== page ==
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MARCH 17, 2005





menu for dinner. 6:30 a.m.-10 p.m. The Westin Maui, Ka’anapali, 667-2525. $ Outback Steak House - Quality steaks, shrimpon-the-barbie, and the Bloomin’ Onion in a casual and lively atmosphere. Open 4-10 p.m. nightly. 4405 Honoapiilani Hwy, Kahana, 665-1822. $$ Pacific’O - Elegant oceanfront award-winning contemporary Pacific cuisine. Live jazz on weekends. 505 Front St., Lahaina, 667-4341. $$$ Penne Pasta - Mark Ellman’s inexpensive Italian bistro with homestyle pasta, pizza and salad. 180 Dickenson St., Lahaina, 661–6633. $ Pho Saigon 808 - Vietnamese cuisine, Saigon steaks, vegetarian delight. Open 7 days a week. 658 Front St., Wharf Cinema Center, 661-6628. $ Pioneer Inn - Breakfast, lunch and dinner daily, with live entertainment nightly. 659 Wharf St., Lahaina, 661-3636. $ Pad Thai - Delicious Påd Thai, among many other items. Open daily. 658 Front St., Lahaina, $ Pizza Paradiso - Award-winning pasta dishes, toss-to-order salads, big fat Greek gyros, home-

$$$→$40 and up

made tiramisu and panna Marketplace, 667-2929. $


K→Kama’aina Discount


Plantation House Restaurant - HawaiianMediterranean cuisine. Breakfast, lunch and dinner daily. 2000 Plantation Club Dr., Kapalua, 669-6299. $ Reilley’s - Known for their choice award-winning beef. Gourmet steaks and seafood. Open at 5:30 p.m. 4405 Honoapi`ilani Hwy, Kahana, 667-7477. $$$ Roy’s Bar & Grill - This fine dining restaurant has mouth-watering Hawaiian fusion entrees in a spacious upbeat atmosphere. Open nightly from 5:30-10 p.m. 4405 Honoapi’ilani Hwy., Kahana, 669-6999. $$$ Rusty Harpoon Restaurant and Tavern Quench thirst, satiate hunger and watch sports. Large parties welcome. Whalers Village, Kaanapali, 661–3123. $$ Ruth’s Chris Steak House - USDA prime steak and fine wines. Dinner served nightly. 5-10 p.m. 900 Front St., Lahaina, 661-8815. $$$ Sansei Seafood Restaurant and Sushi Bar D.K. Kodama has combined the highest quality sushi bar infused with Hawaii’s cultural flavors. 115 Bay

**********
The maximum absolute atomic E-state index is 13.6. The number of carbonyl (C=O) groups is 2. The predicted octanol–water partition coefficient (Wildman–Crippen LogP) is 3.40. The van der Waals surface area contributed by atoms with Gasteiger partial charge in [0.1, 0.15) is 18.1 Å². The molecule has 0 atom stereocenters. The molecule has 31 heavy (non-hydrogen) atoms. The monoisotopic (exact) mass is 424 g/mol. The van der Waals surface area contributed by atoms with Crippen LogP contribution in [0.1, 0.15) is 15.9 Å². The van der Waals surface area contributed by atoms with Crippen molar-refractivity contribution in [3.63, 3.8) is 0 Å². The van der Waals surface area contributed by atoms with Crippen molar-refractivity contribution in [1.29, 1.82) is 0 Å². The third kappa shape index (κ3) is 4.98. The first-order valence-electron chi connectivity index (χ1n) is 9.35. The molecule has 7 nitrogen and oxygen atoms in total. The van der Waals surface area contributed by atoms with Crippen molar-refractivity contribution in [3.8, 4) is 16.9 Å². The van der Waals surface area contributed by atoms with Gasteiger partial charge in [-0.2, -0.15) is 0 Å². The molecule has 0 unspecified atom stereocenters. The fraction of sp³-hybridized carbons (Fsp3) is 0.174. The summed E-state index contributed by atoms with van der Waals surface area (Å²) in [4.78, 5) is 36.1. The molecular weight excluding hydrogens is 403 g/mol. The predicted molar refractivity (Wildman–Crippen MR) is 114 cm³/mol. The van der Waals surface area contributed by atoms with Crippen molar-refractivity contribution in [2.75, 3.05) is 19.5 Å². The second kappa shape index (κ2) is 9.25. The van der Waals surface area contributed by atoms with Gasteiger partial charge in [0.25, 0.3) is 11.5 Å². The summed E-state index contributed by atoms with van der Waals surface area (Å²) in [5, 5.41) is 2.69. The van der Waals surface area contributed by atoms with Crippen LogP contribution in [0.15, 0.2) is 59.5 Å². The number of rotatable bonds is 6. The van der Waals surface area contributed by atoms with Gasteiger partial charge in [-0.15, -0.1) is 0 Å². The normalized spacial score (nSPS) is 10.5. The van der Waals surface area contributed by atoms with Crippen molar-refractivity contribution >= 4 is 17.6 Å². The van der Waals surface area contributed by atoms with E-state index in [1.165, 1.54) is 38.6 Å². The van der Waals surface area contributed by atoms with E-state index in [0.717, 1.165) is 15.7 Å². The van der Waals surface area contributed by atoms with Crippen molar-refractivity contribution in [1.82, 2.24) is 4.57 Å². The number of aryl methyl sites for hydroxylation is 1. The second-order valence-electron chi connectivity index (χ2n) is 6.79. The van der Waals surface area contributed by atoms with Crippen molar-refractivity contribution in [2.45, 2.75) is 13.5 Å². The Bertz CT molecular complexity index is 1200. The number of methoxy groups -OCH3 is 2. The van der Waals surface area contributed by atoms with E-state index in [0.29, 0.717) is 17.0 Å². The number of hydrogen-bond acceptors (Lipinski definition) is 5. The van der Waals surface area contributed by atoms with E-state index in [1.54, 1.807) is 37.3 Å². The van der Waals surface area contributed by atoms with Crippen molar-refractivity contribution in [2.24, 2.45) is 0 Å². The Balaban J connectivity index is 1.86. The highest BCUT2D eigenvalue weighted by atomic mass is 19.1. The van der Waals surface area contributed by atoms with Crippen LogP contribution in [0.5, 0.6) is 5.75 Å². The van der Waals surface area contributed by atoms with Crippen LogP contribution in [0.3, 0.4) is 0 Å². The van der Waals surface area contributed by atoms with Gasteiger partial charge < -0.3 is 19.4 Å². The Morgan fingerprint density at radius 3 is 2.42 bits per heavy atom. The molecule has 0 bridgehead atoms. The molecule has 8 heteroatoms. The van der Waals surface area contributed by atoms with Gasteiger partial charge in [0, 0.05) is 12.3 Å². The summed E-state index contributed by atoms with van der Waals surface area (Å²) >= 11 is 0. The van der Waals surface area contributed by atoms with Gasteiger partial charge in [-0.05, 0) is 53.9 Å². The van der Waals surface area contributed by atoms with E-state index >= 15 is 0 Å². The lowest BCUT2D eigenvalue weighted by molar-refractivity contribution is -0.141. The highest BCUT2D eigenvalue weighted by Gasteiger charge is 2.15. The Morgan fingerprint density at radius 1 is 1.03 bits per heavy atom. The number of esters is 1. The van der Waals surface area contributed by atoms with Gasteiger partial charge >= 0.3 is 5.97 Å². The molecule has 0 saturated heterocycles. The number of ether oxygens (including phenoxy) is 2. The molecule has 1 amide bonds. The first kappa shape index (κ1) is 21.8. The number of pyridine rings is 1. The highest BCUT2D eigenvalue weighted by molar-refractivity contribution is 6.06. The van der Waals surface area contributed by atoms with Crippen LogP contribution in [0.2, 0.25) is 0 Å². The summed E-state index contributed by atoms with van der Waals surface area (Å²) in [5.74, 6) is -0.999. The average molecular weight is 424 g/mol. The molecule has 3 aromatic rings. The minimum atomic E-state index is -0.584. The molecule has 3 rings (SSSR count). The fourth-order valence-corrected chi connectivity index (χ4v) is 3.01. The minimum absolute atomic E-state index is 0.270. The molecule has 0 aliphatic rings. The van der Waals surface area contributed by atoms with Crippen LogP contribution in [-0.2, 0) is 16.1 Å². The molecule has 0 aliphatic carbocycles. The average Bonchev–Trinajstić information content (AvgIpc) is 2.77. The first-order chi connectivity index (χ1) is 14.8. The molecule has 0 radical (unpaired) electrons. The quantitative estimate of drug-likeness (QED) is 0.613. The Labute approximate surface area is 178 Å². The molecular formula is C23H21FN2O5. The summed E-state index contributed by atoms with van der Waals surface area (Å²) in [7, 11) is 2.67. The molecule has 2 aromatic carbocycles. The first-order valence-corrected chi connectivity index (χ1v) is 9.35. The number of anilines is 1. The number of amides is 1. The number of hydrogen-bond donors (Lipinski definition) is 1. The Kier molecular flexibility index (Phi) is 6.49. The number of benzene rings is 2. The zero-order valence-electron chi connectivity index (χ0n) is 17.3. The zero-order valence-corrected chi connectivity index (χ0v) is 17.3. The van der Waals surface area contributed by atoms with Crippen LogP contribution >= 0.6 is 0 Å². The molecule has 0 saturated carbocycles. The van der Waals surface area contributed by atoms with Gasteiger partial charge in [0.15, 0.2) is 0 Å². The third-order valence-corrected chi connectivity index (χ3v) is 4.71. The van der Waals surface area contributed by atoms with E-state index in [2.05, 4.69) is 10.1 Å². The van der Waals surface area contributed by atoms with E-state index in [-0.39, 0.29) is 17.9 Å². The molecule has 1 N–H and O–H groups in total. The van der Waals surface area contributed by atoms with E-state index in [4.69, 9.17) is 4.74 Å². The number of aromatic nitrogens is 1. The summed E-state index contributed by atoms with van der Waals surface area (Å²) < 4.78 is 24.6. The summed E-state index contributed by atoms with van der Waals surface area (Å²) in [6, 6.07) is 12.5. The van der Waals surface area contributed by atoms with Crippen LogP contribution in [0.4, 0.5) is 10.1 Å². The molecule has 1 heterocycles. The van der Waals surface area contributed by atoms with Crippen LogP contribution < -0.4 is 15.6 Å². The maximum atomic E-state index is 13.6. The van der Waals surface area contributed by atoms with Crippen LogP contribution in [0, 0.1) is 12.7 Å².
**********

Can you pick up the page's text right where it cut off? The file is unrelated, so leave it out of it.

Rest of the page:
Dollar amounts are based on dinner for two, not including beverages, tax & tip.

Drive, Kapalua, 669–6286. $$ K Sea House Restaurant - Looking out over incredible Napili Bay, dining is an amazing experience here under the direction of Chef Michael Gallagher. 5900 Lwr. Honoapi`ilani Hwy., Napili, 669–1500. $$ Smoke House - Delicious barbeque, ribs, chicken, sandwiches and hamburgers along with a full bar. Open 11:30 a.m.-10 p.m. 927 Wainee St., Lahaina, 667-7005. $ Spats Trattoria - Step into old Northern Italy. Tables are private and the antipasto serves two. Hyatt Regency, Kaanapali, 667–4727. $$$ Sports Club Kahana Grill - Upscale, healthy restaurant inside Sports Club Kahana. Breakfast, lunch and takeout. 4327 Lwr. Honoapi`ilani Rd., Kahana, 669-3539. $$ Sunrise Cafe - Casual and cozy outdoor lanai, serving American food from 6 a.m. to 4 p.m. daily. 693 Front St., Lahaina, 661-8558. $ Swan Court - One of the top 10 romantic restaurants in the world, with an extensive list of contemporary fine wines. Hyatt Regency, Ka’anapali, 667–4727. $$$

Take Sushi - Open late night for late night sushi lovers. Full menu and daily special. 505 Front St., Lahaina, 667-4051. $ Terrace Restaurant - Open from 6:30-11 a.m. serving breakfast only. Elegant dining, buffet-style rotating menu ranging from “Breakfast on the Farm” to “Hawaiian Plantation-Style Breakfast.” Ritz Carlton, Kapalua, 669-6200. $$$ Thai Chef - Thai food like you’ve never had it, with curry, Pad Thai, summer rolls and more. Old Lahaina Center, 667–2814. $ Tropica - Oceanfront dining on Ka’anapali Beach, features sizzling steaks, fresh fish, prepared in variety of styles. Specialty entrees, appetizers and deserts. Open 5:30-9:30 p.m. Westin Kaanapali, 667–2525. $$ Vino - Comfort and contemporary cuisine featuring fresh pasta and an extensive wine list. Open for dinner nightly from 5:30 p.m. Village Course Clubhouse, Kapalua, 661-8466. $$$ Vinny’s Pizza - Authentic New York style pizza, calzones and heros. Open daily, delivery 11 a.m.-10 p.m. 840 Wainee St., Lahaina Square, Lahaina, 661-6773. $

Se Now rv ing


It’s time once again for Maui Time Weekly’s annual one-of-a-kind Food Issue. You know, it’s our special issue that deals with the important subject of food. After all, studies have shown that at least 98 percent of the population needs food to live, and we would be remiss in our duties as Maui’s source for comprehensive news, arts and entertainment if we didn’t reach that important demographic. Alone among the island’s publications, the Maui Time Weekly Food Issue will connect your business to Maui’s active locals and discriminating visitors.

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MARCH 17, 2005


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MARCH 17, 2005


Cutter Maui announces the addition of Danny Asao to our Management Team. “Thank you, Maui, for 15 years of incredible support in the automobile industry. Please visit me at 25 S. Kahului Beach Rd. or call my new cell #357-4144.